This confidence is added to by that large, pneumatic tyre, a key advantage of riding an EUC over an electric scooter. While the latter makes do with much smaller, often tyreless wheels (which are far less capable of dealing with imperfections in the road) the larger wheel of the Abrams deals just as well as a bicycle would. Fitted with a knobbly tyre as mine was, it’s even capable of some pretty serious off-roading; without question, the highlight of my weekend with the wheel was the time spent seeking out the dusty, winding mountain bike trails hidden among the trees of the Olympic park. Despite the very tall wobbly man astride it, the Veteran ate them for breakfast.
The handling of the Abrams is very much coloured by its size. As well as being substantially heavier than any wheel I’ve ridden previously, it is also much taller, the top of the housing comfortably reaching beyond the inside of the rider’s knee. As a result, turning it requires some effort. On smaller, lighter wheels, a deft tilt of the ankles is all that’s required to send you darting in a new direction like a startled fish, but on the Abrams it’s more like steering a ship. You really need to get your knees involved, pointing them purposefully in the direction you wish to go and pressing the outer shin into the plastic fairing to get the thing up onto an angle.
I’d argue that this alone makes the Abrams a wheel more suited to intermediate or advanced riders. While the stability of bigger wheels makes them easier to ride in a straight line, I feel the subtle mechanics of turning and controlling an EUC are best learned and mastered on a lighter, more agile wheel. However if you do decide to jump into the deep end and make the Abrams your first EUC, you’ll be pleased to know there are a multitude of customisable functions available to ease you in. There are various speed settings, an alarm that can be set to go off at a certain speed and notify you that you’re getting a little carried away or, if you want something a little more decisive, an inbuilt pushback function. Hit the assigned speed limit and the wheel will gently intervene by angling itself backwards, slowing things down. It also has a headlight which is – and I’m barely exaggerating – brighter than the actual sun.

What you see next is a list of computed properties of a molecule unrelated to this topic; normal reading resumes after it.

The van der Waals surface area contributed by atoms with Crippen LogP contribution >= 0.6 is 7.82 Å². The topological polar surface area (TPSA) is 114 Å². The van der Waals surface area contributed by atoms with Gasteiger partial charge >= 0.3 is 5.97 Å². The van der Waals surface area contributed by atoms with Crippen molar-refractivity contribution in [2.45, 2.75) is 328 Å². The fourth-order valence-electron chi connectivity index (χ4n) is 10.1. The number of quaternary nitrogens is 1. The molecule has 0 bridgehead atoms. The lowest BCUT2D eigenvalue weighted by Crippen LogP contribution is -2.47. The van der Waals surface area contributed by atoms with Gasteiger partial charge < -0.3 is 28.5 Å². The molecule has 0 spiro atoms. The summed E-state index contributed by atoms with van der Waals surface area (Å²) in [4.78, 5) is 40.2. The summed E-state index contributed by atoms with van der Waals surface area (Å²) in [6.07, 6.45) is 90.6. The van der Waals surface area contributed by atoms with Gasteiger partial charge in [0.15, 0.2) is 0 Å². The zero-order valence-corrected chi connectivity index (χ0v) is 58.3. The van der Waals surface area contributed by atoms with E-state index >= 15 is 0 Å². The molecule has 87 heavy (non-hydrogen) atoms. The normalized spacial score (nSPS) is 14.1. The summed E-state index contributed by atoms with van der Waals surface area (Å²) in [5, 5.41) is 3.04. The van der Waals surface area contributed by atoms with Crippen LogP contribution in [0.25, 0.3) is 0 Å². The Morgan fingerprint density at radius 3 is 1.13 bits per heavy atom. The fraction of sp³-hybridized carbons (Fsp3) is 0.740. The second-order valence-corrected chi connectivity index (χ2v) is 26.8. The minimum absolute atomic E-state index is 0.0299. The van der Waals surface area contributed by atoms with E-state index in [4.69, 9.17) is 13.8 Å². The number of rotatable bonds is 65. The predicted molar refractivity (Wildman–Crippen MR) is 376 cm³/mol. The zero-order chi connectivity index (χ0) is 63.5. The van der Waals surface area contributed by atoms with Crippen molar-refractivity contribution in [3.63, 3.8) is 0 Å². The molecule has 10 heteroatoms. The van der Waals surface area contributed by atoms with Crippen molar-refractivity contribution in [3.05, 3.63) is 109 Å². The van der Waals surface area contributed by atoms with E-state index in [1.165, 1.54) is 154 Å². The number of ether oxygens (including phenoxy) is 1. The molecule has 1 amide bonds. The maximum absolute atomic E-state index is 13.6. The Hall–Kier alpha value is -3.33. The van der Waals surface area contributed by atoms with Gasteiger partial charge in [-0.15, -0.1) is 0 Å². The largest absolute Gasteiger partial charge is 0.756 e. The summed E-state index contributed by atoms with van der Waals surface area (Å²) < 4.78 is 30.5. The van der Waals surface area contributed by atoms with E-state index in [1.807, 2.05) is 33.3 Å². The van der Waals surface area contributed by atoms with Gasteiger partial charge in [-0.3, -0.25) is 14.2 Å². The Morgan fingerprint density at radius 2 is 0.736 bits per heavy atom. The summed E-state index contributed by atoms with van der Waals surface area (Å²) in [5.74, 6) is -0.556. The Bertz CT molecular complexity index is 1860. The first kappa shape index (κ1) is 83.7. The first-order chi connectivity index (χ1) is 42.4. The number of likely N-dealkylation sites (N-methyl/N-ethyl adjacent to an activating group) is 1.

Portability is outstanding on all EUCs, even whoppers like the Abrams. Simply leave the device running when you arrive at your destination so that the gyroscope keeps spinning, pop out the suitcase handle and push it along effortlessly. The compact footprint means navigating narrow corridors can be done with ease compared to a bike or scooter – and the inbuilt motor will even kick in and apply some torque to help you hop up a curb or step when required – but a full flight of stairs is tricky. If you live or work on the top floor of a tall building with no lift, either look into smaller EUCs or find a good chiropractor.